Unplug the RK device from the USB and go to its Settings page to follow this steps:

1) Go to Settings->Storage and click at the top right on the three dots

2) Select USB computer connection in the dropdown

3) Select "Mass Storage" check box and go back to Settings

4) Browse down in Settings and select Security

5) In Security Settings, select "Unknown sources"

6) Back in Settings, select Developer Options

7) In Developer Options, select "USB debugging"

8) Close settings, and any other open apps.

9) Using a known good USB cable, connect the RK device to the PC, you'll get "Connecting to USB" in the notifications area in Android, and a USB icon in the notification area. You Do Not want to select "Connect to Pc to Transfer Files", in the notification menu, just plug in the cable and let it be.

PS: If you don't get a connection you may have to go back into Settings and select USB, then click on "Connect to PC".

3rd Rooting the RK device from Linux

The following steps are just a COPY of those in "TPSparkyRoot.bat" with a minor fix for correct SuperSU installation.

These are to be done on the Linux PC:

1) Download the package with the needed su, SuperSU, busybox, and RootExplorer binaries

2) Extract the package into a folder, open a terminal and cd into that folder

3) Create a new text file (i.e. "gedit") and copy the following contents:

   echo "*---* RK device Root Tool based on work by sunnydavid *---*"
   echo "--- Plug in your device, make sure debugging is enabled in Developer Options"
   echo "--- This script will now copy files over to your RK device"
   adb shell mv /data/local/tmp /data/local/tmp.bak
   adb shell ln -s /data /data/local/tmp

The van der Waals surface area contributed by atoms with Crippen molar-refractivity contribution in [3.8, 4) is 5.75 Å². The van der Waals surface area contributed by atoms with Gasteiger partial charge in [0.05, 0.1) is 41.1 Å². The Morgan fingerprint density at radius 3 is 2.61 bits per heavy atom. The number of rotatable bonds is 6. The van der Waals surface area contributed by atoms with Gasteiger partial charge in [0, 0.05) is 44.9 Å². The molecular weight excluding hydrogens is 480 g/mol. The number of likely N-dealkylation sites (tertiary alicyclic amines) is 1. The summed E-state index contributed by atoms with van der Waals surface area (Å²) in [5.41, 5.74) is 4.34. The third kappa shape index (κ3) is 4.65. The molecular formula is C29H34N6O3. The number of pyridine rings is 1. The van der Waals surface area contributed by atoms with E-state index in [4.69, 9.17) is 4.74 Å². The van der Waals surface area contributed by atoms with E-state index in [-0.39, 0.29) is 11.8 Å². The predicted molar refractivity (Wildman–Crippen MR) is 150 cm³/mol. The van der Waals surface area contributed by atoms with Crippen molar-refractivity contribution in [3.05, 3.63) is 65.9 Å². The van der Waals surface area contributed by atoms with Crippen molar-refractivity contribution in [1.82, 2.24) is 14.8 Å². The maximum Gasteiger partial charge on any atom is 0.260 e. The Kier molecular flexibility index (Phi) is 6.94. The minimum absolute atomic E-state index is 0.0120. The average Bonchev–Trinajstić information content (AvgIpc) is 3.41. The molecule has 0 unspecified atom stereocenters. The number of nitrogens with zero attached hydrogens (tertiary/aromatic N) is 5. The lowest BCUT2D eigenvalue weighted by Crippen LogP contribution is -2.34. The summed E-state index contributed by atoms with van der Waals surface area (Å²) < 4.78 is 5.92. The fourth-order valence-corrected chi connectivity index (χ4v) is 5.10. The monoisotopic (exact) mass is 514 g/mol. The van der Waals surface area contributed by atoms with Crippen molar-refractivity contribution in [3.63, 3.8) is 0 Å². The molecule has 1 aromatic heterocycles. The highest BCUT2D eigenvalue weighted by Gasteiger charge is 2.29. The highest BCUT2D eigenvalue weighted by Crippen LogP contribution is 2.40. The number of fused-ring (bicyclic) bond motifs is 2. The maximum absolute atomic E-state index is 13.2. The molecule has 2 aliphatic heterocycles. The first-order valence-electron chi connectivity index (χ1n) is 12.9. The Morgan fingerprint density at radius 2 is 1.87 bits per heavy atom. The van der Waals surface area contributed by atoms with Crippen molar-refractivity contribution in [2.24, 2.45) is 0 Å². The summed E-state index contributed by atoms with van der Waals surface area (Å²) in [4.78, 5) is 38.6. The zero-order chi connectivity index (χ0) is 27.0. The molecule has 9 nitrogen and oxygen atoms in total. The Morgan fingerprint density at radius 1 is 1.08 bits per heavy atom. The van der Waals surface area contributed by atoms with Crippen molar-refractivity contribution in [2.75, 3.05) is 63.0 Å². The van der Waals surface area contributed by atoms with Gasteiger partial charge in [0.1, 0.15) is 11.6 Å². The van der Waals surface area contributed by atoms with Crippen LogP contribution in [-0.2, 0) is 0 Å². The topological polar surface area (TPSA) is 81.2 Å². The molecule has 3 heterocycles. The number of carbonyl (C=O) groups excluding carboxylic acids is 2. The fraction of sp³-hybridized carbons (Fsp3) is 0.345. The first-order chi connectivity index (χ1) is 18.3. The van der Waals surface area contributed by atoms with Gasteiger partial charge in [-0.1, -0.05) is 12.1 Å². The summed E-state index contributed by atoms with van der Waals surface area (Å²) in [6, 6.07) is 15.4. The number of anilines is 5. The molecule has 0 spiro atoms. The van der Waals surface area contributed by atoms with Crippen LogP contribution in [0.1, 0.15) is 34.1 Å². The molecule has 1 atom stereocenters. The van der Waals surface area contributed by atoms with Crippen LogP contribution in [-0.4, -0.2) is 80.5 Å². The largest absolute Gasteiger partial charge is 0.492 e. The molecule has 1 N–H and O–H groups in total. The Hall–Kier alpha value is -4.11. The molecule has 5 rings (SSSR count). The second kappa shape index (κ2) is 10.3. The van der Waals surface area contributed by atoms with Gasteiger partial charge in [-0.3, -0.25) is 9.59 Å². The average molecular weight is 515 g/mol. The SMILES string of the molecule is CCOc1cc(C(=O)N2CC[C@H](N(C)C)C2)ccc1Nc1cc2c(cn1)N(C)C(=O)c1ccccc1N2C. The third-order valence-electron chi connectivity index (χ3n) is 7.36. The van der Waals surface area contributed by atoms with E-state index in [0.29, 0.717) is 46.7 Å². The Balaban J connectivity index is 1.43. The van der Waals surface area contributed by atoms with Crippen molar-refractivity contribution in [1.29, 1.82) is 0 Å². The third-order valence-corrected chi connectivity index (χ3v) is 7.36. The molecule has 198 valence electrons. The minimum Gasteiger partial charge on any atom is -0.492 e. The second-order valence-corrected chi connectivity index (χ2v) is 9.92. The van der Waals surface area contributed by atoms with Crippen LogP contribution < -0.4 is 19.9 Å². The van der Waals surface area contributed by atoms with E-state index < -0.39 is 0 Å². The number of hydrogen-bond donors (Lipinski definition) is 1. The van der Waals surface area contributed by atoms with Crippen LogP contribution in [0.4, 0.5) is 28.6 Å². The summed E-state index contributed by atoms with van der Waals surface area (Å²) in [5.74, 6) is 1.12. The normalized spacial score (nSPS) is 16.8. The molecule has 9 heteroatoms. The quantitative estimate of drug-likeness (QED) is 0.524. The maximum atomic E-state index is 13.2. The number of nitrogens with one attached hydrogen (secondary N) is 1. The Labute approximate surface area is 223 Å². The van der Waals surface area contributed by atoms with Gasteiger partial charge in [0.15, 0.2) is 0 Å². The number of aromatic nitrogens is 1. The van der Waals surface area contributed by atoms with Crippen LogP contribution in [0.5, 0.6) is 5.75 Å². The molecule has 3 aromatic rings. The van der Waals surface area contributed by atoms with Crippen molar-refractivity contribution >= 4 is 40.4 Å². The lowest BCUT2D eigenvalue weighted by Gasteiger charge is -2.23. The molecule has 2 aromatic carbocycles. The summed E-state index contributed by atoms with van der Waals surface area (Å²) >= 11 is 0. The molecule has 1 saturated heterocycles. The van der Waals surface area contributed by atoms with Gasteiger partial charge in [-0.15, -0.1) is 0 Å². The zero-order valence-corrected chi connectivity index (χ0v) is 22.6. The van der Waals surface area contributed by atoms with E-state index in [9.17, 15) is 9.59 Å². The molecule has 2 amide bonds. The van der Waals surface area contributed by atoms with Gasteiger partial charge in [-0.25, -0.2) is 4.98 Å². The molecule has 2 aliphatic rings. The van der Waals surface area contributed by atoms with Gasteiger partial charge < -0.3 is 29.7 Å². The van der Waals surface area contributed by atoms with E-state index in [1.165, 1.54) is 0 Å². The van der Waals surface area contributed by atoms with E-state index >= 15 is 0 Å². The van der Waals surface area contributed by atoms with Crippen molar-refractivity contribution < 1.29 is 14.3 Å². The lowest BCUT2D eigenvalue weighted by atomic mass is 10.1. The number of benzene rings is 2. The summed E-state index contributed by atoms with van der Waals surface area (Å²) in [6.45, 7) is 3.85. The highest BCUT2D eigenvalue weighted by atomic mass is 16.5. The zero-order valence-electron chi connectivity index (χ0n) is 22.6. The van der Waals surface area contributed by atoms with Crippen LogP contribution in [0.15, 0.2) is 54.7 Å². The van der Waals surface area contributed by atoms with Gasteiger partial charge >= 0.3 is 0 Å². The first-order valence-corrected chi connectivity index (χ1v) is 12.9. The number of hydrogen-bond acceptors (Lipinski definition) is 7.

adb reboot
   echo "--- Reboot 1/3 - Press Enter once the device has rebooted (if USB debugging doesn't appear in the Android bar you may have to click Settings->USB->Connect to PC)"
   read -p "or CTRL-C to exit"
   adb shell rm /data/local.prop > nul
   adb shell "echo \"ro.kernel.qemu=1\" > /data/local.prop"
   adb reboot
   echo "--- Reboot 2/3 - Press Enter once the device has rebooted (if USB debugging doesn't appear in the Android bar you may have to click Settings->USB->Connect to PC)"
   read -p "or CTRL-C to exit"
   adb shell id
   echo "--- If the ID shows as 0(root) then continue, otherwise CTRL+C to cancel and start over"
   read -p "CTRL-C to exit"
   adb remount
   adb push su /system/bin/su
   adb shell chown /system/bin/su
   adb shell chmod 6755 /system/bin/su
   adb push busybox /system/bin/busybox
   adb shell chown /system/bin/busybox
   adb shell chmod 0755 /system/bin/busybox
   echo "--- Installing SuperSU"
   adb push SuperSU.apk /system/app/SuperSU.apk
   adb shell chown root.root /system/app/SuperSU.apk
   adb shell chmod 0644 /system/app/SuperSU.apk
   adb push RootExplorer.apk /system/app/RootExplorer.apk
   adb shell chown root.root /system/app/RootExplorer.apk
   adb shell chmod 0644 /system/app/RootExplorer.apk
   echo "Completing Root ..."
   adb shell rm /data/local.prop
   adb shell rm /data/local/tmp
   adb shell mv /data/local/tmp.bak /data/local/tmp
   adb reboot
   echo "--- Reboot 3/3 - Your RK device should now be rooted!"

4) Make the script executable with: 
chmod +x

5) Restart the adb server by typing:
adb kill-server; adb start-server
6) And now when typing the following terminal command:
adb devices
you should see the connected device listed (my tablet for example is named 12345678...)

7) Execute the previously created script ( ./ ) and follow the steps to the letter, including patiently waiting for the potential several-minutes-long pauses

PS: After every reboot you MUST check that in the Android status bar the "USB Debugging" message appears (so that there is adb connection with the PC), or else you'll have to go back into Settings and select USB, then click on "Connect to PC". Only then you can hit Enter in the script to let it go on.

That's it, your device should be rooted, all from within Linux!

DISCLAIMER: I've followed this instructions to root my own devices without any trouble. The rooting procedure itself is simply the very widely used TPSparky method. However I take no responsibility for any mishappenings that may arise from your trying it on your devices. That is entirely yours.